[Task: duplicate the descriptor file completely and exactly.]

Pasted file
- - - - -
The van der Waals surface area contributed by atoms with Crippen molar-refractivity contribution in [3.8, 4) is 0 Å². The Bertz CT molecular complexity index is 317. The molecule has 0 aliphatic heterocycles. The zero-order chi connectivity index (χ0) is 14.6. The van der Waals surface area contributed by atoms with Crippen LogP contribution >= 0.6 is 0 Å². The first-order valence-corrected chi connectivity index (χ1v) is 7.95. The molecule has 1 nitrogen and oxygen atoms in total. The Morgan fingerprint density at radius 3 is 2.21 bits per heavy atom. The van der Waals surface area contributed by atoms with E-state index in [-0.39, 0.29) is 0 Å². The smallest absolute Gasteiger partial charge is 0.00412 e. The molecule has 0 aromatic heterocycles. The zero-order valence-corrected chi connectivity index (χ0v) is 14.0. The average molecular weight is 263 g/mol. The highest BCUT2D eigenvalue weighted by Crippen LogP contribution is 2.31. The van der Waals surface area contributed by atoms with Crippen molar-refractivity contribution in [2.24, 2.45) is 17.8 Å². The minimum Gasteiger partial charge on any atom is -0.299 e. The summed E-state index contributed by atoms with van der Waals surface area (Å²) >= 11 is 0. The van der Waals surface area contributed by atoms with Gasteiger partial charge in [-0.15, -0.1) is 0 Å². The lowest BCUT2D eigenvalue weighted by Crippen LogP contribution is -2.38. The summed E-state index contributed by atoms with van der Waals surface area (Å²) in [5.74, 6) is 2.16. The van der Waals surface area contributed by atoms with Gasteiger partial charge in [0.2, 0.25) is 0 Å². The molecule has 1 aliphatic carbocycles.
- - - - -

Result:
The van der Waals surface area contributed by atoms with Crippen molar-refractivity contribution in [3.8, 4) is 0 Å². The Bertz CT molecular complexity index is 317. The molecule has 0 aliphatic heterocycles. The zero-order chi connectivity index (χ0) is 14.6. The van der Waals surface area contributed by atoms with Crippen LogP contribution >= 0.6 is 0 Å². The first-order valence-corrected chi connectivity index (χ1v) is 7.95. The molecule has 1 nitrogen and oxygen atoms in total. The Morgan fingerprint density at radius 3 is 2.21 bits per heavy atom. The van der Waals surface area contributed by atoms with E-state index in [-0.39, 0.29) is 0 Å². The smallest absolute Gasteiger partial charge is 0.00412 e. The molecule has 0 aromatic heterocycles. The zero-order valence-corrected chi connectivity index (χ0v) is 14.0. The average molecular weight is 263 g/mol. The highest BCUT2D eigenvalue weighted by Crippen LogP contribution is 2.31. The van der Waals surface area contributed by atoms with Crippen molar-refractivity contribution in [2.24, 2.45) is 17.8 Å². The minimum Gasteiger partial charge on any atom is -0.299 e. The summed E-state index contributed by atoms with van der Waals surface area (Å²) >= 11 is 0. The van der Waals surface area contributed by atoms with Gasteiger partial charge in [-0.15, -0.1) is 0 Å². The lowest BCUT2D eigenvalue weighted by Crippen LogP contribution is -2.38. The summed E-state index contributed by atoms with van der Waals surface area (Å²) in [5.74, 6) is 2.16. The van der Waals surface area contributed by atoms with Gasteiger partial charge in [0.2, 0.25) is 0 Å². The molecule has 1 aliphatic carbocycles.